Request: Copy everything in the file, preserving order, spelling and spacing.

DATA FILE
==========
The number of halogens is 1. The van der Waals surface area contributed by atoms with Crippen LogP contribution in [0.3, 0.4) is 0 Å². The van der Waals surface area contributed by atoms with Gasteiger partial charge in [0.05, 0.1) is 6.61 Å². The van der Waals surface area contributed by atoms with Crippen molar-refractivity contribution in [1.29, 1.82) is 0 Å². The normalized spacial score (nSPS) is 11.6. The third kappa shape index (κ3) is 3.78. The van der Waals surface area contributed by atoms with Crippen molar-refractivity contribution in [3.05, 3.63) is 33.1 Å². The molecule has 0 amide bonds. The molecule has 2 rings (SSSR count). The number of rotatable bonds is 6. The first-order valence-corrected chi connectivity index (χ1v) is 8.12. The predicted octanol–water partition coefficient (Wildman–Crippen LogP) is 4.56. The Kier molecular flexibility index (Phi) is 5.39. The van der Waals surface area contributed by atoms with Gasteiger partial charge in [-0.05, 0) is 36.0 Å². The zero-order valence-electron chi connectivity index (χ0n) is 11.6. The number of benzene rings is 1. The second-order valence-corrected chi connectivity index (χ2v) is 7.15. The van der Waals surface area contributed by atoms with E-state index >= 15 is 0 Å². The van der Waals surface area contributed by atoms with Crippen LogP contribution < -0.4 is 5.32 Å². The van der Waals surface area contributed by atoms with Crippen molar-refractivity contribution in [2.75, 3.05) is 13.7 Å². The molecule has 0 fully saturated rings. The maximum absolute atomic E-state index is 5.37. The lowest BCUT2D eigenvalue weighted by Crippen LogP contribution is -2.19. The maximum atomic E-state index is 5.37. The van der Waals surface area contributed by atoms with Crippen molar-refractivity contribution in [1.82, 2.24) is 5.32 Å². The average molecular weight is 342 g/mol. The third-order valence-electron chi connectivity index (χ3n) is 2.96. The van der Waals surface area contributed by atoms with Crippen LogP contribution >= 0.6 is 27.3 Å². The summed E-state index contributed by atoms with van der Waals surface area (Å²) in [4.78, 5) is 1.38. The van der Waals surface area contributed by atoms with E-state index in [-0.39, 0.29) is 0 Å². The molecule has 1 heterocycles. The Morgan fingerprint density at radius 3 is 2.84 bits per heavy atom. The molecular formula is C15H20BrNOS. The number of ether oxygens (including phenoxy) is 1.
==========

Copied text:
The number of halogens is 1. The van der Waals surface area contributed by atoms with Crippen LogP contribution in [0.3, 0.4) is 0 Å². The van der Waals surface area contributed by atoms with Gasteiger partial charge in [0.05, 0.1) is 6.61 Å². The van der Waals surface area contributed by atoms with Crippen molar-refractivity contribution in [1.29, 1.82) is 0 Å². The normalized spacial score (nSPS) is 11.6. The third kappa shape index (κ3) is 3.78. The van der Waals surface area contributed by atoms with Crippen molar-refractivity contribution in [3.05, 3.63) is 33.1 Å². The molecule has 0 amide bonds. The molecule has 2 rings (SSSR count). The number of rotatable bonds is 6. The first-order valence-corrected chi connectivity index (χ1v) is 8.12. The predicted octanol–water partition coefficient (Wildman–Crippen LogP) is 4.56. The Kier molecular flexibility index (Phi) is 5.39. The van der Waals surface area contributed by atoms with Gasteiger partial charge in [-0.05, 0) is 36.0 Å². The zero-order valence-electron chi connectivity index (χ0n) is 11.6. The number of benzene rings is 1. The second-order valence-corrected chi connectivity index (χ2v) is 7.15. The van der Waals surface area contributed by atoms with E-state index >= 15 is 0 Å². The van der Waals surface area contributed by atoms with Crippen LogP contribution < -0.4 is 5.32 Å². The van der Waals surface area contributed by atoms with Crippen molar-refractivity contribution in [2.75, 3.05) is 13.7 Å². The molecule has 0 fully saturated rings. The maximum absolute atomic E-state index is 5.37. The lowest BCUT2D eigenvalue weighted by Crippen LogP contribution is -2.19. The maximum atomic E-state index is 5.37. The van der Waals surface area contributed by atoms with Crippen molar-refractivity contribution in [1.82, 2.24) is 5.32 Å². The average molecular weight is 342 g/mol. The third-order valence-electron chi connectivity index (χ3n) is 2.96. The van der Waals surface area contributed by atoms with Crippen LogP contribution >= 0.6 is 27.3 Å². The summed E-state index contributed by atoms with van der Waals surface area (Å²) in [4.78, 5) is 1.38. The van der Waals surface area contributed by atoms with E-state index in [-0.39, 0.29) is 0 Å². The molecule has 1 heterocycles. The Morgan fingerprint density at radius 3 is 2.84 bits per heavy atom. The molecular formula is C15H20BrNOS. The number of ether oxygens (including phenoxy) is 1.